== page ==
Thursday, March 26, 2015


There is so much madness going on in the world today. It has now been reported that the co pilot of the Germanwings AirBus that crashed earlier this week deliberately caused the plane to crash killing himslef and all the passengers and flight personel on board.

We must pray for the dearly departed and the families they have left behind. We must also pray for the co pilot who caused this terrible accident. May God have mercy on his soul and the souls of all the departed.

PARIS (AP/CNN) – A co-pilot, alone at the helm of a doomed Germanwings plane that crashed into the French Alps, began descent manually and “intentionally,” prosecutors said Thursday.
The official said it appeared the co-pilot wanted to “destroy the plane.” All 150 passengers and crew members were killed when the plane crashed Tuesday in a remote region in the French Alps.
Audio from the mangled voice recorder of Germanwings Flight 9525 reveals the captain was locked out of the cockpit while the co-pilot appeared to make a deliberate attempt to destroy the plane, Marseille prosecutor Brice Robin said Thursday. The co-pilot was identified by Robin as Andreas Lubitz.
Prosecutors said the co-pilot was conscious until impact. Alarms sounded as banging was heard on the armored cockpit door of the Germanwings plane, operated by the budget subsidiary of Lufthansa Airlines.
The co-pilot “accelerated the descent” of the plane when he was alone in the cockpit, Robin said. That can only be done deliberately, he said.
Robin said the co-pilot was a German national and not on any terrorism list.
Officials previously said they hadn’t ruled out terrorism but that it seems unlikely. French authorities have disclosed few details about what the recording contained.
“It’s still too early to draw conclusions to what happened,” said Remi Jouty, head of the BEA, the French aviation investigative arm leading the probe. “There is going to be detailed work performed on that audio file to understand and interpret the sounds and the voices that can be heard.”
Waber Joerg, a spokesman for Lufthansa, said it’s not unusual for one pilot to be in the cockpit.
“The authorities and regulations stipulate that a pilot can be in the cockpit alone,” he said. “It is recommended that this time be kept to a minimum. We comply with all German and European aviation authorities.”
Second ‘black box’ still lost
Finding the plane’s second “black box” will also be critical to understanding the mystery of what went on inside the jet.
That box, the flight data recorder, hasn’t been found yet, but Lufthansa CEO Carsten Spohr said Wednesday that there’s a high probability it will be.
More answers may also come in news conferences scheduled for later Thursday by the Marseille prosecutor and senior executives from Germanwings and Lufthansa.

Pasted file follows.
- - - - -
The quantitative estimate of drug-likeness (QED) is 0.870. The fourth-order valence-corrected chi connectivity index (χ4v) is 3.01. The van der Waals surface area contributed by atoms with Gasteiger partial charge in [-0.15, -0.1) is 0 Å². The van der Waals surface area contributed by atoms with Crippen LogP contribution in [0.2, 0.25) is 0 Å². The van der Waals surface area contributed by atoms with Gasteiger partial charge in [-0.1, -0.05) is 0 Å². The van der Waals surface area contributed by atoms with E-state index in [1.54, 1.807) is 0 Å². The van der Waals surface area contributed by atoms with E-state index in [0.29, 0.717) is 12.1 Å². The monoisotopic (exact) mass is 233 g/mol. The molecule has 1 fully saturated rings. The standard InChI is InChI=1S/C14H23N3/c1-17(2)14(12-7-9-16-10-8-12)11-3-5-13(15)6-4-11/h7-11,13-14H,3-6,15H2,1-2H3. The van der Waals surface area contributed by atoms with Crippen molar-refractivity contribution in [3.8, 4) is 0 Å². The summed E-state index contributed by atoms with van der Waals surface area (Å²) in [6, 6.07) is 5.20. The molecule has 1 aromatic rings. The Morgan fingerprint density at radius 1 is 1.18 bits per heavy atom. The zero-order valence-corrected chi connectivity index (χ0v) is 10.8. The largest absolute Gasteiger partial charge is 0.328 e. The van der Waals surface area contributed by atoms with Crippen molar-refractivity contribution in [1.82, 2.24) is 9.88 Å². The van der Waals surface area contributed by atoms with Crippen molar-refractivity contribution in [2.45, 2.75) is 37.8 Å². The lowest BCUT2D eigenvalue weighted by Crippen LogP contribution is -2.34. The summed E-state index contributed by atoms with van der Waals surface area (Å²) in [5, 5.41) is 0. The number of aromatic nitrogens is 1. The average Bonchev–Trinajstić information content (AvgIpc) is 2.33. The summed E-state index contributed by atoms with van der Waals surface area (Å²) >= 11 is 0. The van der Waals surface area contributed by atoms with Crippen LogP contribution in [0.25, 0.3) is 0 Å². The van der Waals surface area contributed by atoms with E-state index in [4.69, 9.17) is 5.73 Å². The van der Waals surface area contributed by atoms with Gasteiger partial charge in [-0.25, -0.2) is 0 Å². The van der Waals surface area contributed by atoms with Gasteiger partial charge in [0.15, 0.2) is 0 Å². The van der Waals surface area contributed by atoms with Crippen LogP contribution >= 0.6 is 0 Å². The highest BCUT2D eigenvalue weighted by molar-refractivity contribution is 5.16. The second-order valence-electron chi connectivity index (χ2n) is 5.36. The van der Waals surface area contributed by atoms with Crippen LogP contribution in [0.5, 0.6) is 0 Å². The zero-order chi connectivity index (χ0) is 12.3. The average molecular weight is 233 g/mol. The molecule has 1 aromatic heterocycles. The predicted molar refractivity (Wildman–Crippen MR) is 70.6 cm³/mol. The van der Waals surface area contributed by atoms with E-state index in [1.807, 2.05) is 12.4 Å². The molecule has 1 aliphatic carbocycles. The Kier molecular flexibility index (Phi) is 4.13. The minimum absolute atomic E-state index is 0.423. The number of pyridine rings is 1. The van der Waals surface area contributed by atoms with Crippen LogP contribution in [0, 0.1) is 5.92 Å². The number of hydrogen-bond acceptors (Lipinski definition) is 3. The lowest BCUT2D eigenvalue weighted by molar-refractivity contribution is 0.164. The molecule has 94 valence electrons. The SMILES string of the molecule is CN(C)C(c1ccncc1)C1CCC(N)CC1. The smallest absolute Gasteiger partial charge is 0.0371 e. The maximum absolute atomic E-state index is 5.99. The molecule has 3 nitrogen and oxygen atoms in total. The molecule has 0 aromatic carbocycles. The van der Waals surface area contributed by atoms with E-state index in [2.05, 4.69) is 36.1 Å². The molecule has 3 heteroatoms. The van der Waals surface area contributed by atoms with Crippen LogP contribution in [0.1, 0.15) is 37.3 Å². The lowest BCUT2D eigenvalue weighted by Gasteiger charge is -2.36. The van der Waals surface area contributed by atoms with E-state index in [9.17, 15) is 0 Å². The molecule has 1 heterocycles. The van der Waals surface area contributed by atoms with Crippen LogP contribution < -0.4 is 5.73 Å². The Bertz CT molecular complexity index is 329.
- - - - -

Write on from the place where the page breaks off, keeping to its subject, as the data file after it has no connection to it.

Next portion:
The Germanwings media office told CNN the captain of Flight 9525 had more than 6,000 hours of flight time. He has been with Germanwings since May 2014 and had worked with Lufthansa and Condor before then.
The co-pilot has been with Germanwings since September 2013 and had completed 630 hours of flight time, the media office said. The co-pilot had trained at the Lufthansa flight training center in Bremen, Germany.
A dangerous search
Relatives and friends of the victims embarked on an emotional trip Thursday: traveling close to the mountainous spot where their loved ones perished.
Special Lufthansa flights from Germany and Spain are taking relatives and friends of the victims to southern France. The airline has offered to take them as close to the crash site as possible “within the safety parameters of the investigation,” Lufthansa said in a statement.
They are first expected to stop in the town of Le Vernet for a “moment of reverence,” Seyne-les-Alpes Mayor Francis Hermitte said.
They will then carry on to the village of Seyne-les-Alpes, which has become a staging post for the recovery operation. A further ceremony is expected there, Hermitte said.
He said he anticipated 200 to 300 people would come to the area Thursday, not just relatives of the victims but also people close to the families.
Most are not expected to stay overnight, he said. But in case they do, he said, local residents have spontaneously offered accommodations for them to stay.
While some human remains have been recovered from the crash scene, many have not. And the task is treacherous for search crews.
The plane crashed in the French Alps, where slopes are steep and the weather has been icy.
The only way workers could get to the site was to drop from helicopters. Jouty, the head of the French team leading the investigation, said they had to be together for safety.
Victims from 18 countries
The doomed flight was traveling from Barcelona, Spain, to Dusseldorf, Germany, when it crashed Tuesday.
Germanwings said the plane reached its cruising altitude of 38,000 feet, and then dropped for about eight minutes. The plane lost contact with French radar at a height of about 6,000 feet. Then it crashed.
There were 150 people from 18 countries on board.
Teams have begun the daunting task of identifying the victims’ bodies but caution that it could take time to complete.
Clues in the debris
Investigators are still trying to piece together what caused the crash.
Jouty said the debris suggests the plane hit the ground and then broke apart, instead of exploding in flight.
Radar followed the plane “virtually to the point of impact,” Jouty said.
FBI agents based in France, Germany and Spain are looking through intelligence sources and cross-referencing the passenger manifest, two senior law enforcement officials said.
So far, one official said, the search hasn’t turned up anything that “stands out” or anything linking the passengers to criminal activity.

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